#1 - Justify My Thug by Wahida Clark
#2 - Flyy Girl by Omar Tyree
#3 - Head Bangers: An APF Sexcapade by Zane
#4 - Life Is Short But Wide by J. California Cooper
#5 - Stackin' Paper 2 Genesis' Payback by Joy King
#6 - Thug Lovin' (Thug 4) by Wahida Clark
#7 - When I Get Where I'm Going by Cheryl Robinson
#8 - Casting the First Stone by Kimberla Lawson Roby
#9 - The Sex Chronicles: Shattering the Myth by Zane

#10 - Covenant: A Thriller  by Brandon Massey

#11 - Diary Of A Street Diva  by Ashley and JaQuavis

#12 - Don't Ever Tell  by Brandon Massey

#13 - For colored girls who have considered suicide  by Ntozake Shange

#14 - For the Love of Money : A Novel by Omar Tyree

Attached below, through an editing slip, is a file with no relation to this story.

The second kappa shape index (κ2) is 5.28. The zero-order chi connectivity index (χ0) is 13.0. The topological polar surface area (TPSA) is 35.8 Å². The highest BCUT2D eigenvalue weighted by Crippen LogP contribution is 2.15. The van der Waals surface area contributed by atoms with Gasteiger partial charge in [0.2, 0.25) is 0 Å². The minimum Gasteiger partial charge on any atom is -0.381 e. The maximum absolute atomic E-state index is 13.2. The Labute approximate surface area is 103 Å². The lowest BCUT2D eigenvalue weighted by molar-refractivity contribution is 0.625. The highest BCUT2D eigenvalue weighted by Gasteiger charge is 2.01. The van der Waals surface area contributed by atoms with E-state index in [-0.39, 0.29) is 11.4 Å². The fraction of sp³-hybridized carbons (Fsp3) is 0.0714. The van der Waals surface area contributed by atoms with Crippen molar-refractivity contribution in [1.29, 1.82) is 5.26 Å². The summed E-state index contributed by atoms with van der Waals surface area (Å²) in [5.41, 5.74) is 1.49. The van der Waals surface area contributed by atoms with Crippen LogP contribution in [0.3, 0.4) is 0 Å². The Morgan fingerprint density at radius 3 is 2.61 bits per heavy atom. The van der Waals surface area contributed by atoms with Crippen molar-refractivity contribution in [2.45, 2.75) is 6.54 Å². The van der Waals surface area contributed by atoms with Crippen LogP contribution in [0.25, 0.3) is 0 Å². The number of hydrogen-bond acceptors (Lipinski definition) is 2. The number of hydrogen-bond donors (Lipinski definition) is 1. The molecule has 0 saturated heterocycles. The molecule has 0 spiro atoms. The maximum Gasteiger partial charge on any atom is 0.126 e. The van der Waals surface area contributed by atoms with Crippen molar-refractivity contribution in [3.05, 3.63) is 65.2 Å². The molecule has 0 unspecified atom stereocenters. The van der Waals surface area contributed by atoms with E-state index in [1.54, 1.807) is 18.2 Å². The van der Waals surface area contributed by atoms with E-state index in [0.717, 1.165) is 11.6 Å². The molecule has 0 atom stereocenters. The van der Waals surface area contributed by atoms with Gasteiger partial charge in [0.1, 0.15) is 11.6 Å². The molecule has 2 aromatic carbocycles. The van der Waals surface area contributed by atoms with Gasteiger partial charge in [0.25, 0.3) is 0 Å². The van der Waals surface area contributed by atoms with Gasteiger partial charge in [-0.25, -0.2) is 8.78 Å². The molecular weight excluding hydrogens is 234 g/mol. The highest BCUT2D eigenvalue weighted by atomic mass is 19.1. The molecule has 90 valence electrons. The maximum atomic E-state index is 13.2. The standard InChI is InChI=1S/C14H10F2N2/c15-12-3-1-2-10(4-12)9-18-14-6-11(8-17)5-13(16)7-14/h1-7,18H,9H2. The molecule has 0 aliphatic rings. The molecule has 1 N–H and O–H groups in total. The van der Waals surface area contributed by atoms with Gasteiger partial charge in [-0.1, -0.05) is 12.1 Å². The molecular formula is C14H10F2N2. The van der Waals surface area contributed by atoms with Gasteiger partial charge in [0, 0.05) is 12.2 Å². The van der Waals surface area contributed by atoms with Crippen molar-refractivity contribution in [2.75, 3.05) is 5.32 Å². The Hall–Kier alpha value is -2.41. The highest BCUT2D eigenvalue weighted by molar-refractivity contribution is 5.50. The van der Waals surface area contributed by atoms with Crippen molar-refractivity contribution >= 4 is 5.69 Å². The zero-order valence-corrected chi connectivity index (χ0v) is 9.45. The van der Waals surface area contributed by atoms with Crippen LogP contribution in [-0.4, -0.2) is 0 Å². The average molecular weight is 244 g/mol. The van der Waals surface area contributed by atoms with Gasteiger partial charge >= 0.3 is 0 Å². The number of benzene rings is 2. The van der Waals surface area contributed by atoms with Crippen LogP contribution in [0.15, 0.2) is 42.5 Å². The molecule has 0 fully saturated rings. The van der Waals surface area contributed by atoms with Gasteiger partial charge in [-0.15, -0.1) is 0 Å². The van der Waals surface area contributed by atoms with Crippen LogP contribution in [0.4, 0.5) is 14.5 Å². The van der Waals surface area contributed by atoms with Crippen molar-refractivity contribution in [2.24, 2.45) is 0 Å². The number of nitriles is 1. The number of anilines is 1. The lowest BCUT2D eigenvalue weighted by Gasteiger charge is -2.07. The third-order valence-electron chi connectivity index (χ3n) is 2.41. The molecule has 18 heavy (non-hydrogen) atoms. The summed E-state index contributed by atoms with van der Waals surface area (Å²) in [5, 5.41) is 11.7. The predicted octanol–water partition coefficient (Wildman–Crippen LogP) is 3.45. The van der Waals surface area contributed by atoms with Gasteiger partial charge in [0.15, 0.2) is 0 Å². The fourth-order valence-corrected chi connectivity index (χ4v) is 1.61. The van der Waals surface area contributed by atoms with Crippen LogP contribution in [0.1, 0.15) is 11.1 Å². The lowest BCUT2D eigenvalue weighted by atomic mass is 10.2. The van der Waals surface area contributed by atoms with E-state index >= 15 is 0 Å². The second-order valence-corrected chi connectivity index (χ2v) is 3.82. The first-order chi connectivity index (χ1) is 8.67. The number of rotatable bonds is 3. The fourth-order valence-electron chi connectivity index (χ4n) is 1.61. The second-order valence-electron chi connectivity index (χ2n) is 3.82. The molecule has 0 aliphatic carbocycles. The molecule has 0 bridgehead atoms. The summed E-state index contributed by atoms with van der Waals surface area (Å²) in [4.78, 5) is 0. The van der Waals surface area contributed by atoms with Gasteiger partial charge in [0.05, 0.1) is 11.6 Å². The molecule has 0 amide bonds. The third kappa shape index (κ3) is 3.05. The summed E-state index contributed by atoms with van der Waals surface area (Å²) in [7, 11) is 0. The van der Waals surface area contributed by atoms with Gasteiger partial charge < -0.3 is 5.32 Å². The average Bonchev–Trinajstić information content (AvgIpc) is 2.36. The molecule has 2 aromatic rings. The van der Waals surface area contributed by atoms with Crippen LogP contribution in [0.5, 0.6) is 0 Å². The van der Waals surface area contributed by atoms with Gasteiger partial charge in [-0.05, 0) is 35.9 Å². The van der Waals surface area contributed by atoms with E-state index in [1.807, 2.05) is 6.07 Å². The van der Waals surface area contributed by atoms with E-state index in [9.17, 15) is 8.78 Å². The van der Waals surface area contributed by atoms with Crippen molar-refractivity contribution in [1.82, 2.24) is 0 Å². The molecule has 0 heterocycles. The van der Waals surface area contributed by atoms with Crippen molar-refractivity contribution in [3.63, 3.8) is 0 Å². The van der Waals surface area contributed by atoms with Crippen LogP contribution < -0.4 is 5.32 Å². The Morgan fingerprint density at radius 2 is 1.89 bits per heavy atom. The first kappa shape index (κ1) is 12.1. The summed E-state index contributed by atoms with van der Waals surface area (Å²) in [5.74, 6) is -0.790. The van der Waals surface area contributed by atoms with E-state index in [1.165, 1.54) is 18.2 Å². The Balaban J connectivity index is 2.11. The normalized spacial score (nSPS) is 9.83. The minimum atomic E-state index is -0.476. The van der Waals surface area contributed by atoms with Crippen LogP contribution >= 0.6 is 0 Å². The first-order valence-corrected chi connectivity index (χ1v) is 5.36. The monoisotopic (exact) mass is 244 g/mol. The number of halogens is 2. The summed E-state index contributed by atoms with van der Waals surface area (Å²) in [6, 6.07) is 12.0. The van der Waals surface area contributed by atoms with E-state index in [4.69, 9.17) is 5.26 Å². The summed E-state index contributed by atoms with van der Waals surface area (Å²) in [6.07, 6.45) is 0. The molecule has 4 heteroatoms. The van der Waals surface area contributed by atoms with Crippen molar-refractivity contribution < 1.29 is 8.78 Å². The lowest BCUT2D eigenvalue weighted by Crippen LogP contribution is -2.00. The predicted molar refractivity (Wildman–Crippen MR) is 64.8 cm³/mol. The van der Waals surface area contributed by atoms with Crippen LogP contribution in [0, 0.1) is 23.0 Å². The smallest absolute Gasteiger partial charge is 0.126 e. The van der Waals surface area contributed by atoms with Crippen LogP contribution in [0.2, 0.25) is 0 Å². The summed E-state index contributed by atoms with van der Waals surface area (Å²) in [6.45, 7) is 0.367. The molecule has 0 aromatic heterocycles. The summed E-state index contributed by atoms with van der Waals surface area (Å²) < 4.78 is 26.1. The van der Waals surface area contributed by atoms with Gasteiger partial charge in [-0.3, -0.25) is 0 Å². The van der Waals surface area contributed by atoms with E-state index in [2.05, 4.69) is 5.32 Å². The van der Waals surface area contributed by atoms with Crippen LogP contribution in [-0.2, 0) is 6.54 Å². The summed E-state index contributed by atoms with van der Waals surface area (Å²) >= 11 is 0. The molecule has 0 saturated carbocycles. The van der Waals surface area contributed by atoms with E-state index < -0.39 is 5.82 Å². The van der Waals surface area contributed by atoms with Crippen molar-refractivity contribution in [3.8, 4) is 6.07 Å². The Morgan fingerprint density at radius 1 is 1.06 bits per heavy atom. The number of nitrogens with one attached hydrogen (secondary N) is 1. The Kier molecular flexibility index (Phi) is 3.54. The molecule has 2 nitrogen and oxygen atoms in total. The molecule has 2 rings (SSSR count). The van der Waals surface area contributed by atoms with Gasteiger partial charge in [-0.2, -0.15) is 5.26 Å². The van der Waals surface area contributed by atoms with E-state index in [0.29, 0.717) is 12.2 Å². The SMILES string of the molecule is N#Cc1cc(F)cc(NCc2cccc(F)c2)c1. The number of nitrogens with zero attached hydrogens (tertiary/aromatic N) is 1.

#15 - Homemade Loves  by J. California Cooper

#16 - The Future Has a Past: Stories by J. California Cooper

#17 - Player Haters by Carl Weber

#18 - Purple Panties: An Anthology by Sidney Molare

#19 - Stackin' Paper by Joy King

#20 - Children of the Street: An Inspector Darko Dawson Mystery by Kwei Quartey

#21 - The Upper Room by Mary Monroe

#22 – Thug Matrimony  by Wahida Clark

#23 - Thugs And The Women Who Love Them by Wahida Clark

#24 - Married Men by Carl Weber

#25 - I Dreamt I Was in Heaven - The Rampage of the Rufus Buck Gang by Leonce Gaiter


#1 - Malcolm X: A Life of Reinvention by Manning Marable
#2 - Confessions of a Video Vixen by Karrine Steffans
#3 - Dear G-Spot: Straight Talk About Sex and Love by Zane
#4 - Letters to a Young Brother: MANifest Your Destiny by Hill Harper
#5 - Peace from Broken Pieces: How to Get Through What You're Going Through by Iyanla Vanzant
#6 - Selected Writings and Speeches of Marcus Garvey by Marcus Garvey